The Hot Zone
China's newly announced air defense identification zone over the East China Sea aims to shore up national security
Current Issue
· Table of Contents
· Editor's Desk
· Previous Issues
· Subscribe to Mag
Subscribe Now >>
Expert's View
Market Watch
North American Report
Government Documents
Expat's Eye
Photo Gallery
Reader's Service
Learning with
'Beijing Review'
E-mail us
RSS Feeds
PDF Edition
Reader's Letters
Make Beijing Review your homepage
Hot Links

cheap eyeglasses
Market Avenue

Special> CPC Celebrates 90th Anniversary 1921-2011> Achievements
UPDATED: March 6, 2011 NO. 10 MARCH 10, 2011
Flying to New Heights
China's civil aviation industry has expanded its operations to better serve growing travel demands

FIVE STARS: A China's Hainan Airlines plane lands in Toronto, Canada. Hainan Airlines has become the first Chinese airline to receive a five-star rating (ZOU ZHENG)

Li Jiaxiang, Minister of the Civil Aviation Administration of China (WEI YAO)

Two Chinese airlines recently received a new set of wings from Skytrax, a prestigious international airline performance evaluation organization—Hainan Airlines received a five-star rating and China Southern Airlines received a four-star rating. Hainan is now the seventh airline in the world to receive a fifth star from Skytrax.

Skytrax ranks airlines based on evaluations of their front-line products and service quality, including airport lounges, passenger transfers, in-flight service and cabin amenities.

China's civil aviation industry as a whole has experienced rapid growth over the course of the 11th Five-Year Plan (2006-10), according to a series of figures released by the Civil Aviation Administration of China (CAAC) at a recent press conference held by the State Council Information Office.

Safer and stronger

Safety levels for the Chinese civil aviation industry have notably improved in recent years, said Li Jiaxiang, Minister of the CAAC. During the 11th Five-Year Plan period, the accumulated transport flight time by civil aviation reached 20.36 million hours with 9.76 million aircraft movements, up 95 percent and 81 percent, respectively, over the previous Five-Year Plan (2001-05). The number of major accidents per million movements was 0.1, against the world average of 0.5; and the rate of passenger fatalities per 100 million km was 0.003, against the world average of 0.009.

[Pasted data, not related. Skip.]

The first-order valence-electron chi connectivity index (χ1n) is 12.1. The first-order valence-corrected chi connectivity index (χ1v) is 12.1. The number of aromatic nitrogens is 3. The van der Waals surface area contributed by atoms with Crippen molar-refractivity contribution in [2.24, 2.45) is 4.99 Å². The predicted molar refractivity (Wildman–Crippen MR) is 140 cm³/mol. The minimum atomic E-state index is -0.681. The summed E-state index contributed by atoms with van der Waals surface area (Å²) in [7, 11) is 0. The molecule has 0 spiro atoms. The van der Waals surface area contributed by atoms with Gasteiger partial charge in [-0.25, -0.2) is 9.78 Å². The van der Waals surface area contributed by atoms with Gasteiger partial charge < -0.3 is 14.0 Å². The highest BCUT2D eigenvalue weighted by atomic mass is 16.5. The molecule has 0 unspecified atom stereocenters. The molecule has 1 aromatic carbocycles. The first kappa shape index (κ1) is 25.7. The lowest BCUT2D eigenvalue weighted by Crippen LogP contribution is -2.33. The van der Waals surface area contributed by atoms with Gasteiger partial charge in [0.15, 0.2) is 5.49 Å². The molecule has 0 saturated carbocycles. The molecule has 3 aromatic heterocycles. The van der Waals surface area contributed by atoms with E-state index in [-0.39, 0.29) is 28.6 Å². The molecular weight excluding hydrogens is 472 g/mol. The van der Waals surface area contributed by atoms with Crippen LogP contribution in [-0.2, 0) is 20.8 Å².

Over the past five years, the punctuality rate of China's civil aviation industry has been on par with the world current average rate of 80 percent.

According to CAAC figures, China's air fleet now exceeds 2,600 aircraft, a net increase of more than 700 over five years ago, and the total number of routes exceeds 1,880, or 623 more from the end of 2005.

By the end of last year, 43 airlines had acquired their public air transport business license, including 35 state-controlled companies and eight private ones. Among these airlines, 16 are joint ventures and five publicly listed companies.

Last year, the whole industry realized total air traffic of 53.6 billion ton-km and carried 267 million passengers and 5.57 million tons of cargo and mail, up 105 percent, 93 percent and 82 percent, respectively, from 2005.

The passenger load factor and load factor of the Chinese civil aviation industry hit 80 percent and 71 percent, a rise of 8.5 percentage points and 6 percentage points, respectively, from those of 2005.

From 2006 to 2010, Chinese airlines carried more than 1 billion passengers. Beijing Capital International Airport is now the world's second largest airport in terms of the passenger capacity, while Shanghai Pudong International Airport ranks third worldwide in terms of cargo transport. Among all Chinese airports, 16 have a passenger turnover exceeding 10 million, against seven in 2005.

Over the past five years, China has invested a total of 1 trillion yuan ($151.98 billion) in its civil aviation industry. Currently there are 175 licensed transport airports nationwide.

Between 2006 and 2010, China built 33 new airports, retrofitted or extended another 33, relocated four, and renovated or revamped 41 other airports. In addition, 11 airports are currently under construction across the country.

Li said during the 11th Five-Year Plan period, the civil aviation industry also increased investment in areas with underdeveloped transportation facilities. The 33 newly built airports, all regional ones located mostly in underdeveloped areas, have effectively improved the transportation and promoted the social and economic development of these localities.

CAAC figures show that during the 11th Five-Year Plan period, the Chinese civil aviation industry realized the fastest recovery from the financial crisis, the most rapid growth and the biggest yield in the global civil aviation market. In 2010, the Chinese civil aviation industry reaped 43.7 billion yuan ($6.64 billion) in total profits, a record high, with airlines earning 35.1 billion yuan ($5.33 billion), accounting for 60 percent of the global total airline profits.

"With the rapid development of China's civil aviation industry, the demand for aircraft and airport facilities has increased greatly, presenting a perfect opportunity for the country to balance its foreign trade," Li said.

1   2   Next  

Top Story
-Protecting Ocean Rights
-Partners in Defense
-Fighting HIV+'s Stigma
-HIV: Privacy VS. Protection
-Setting the Tone
Related Stories
-Rough Landing
-High-Altitude Aspirations
-Tropical Haven
Most Popular
About BEIJINGREVIEW | About beijingreview.com | Rss Feeds | Contact us | Advertising | Subscribe & Service | Make Beijing Review your homepage
Copyright Beijing Review All right reserved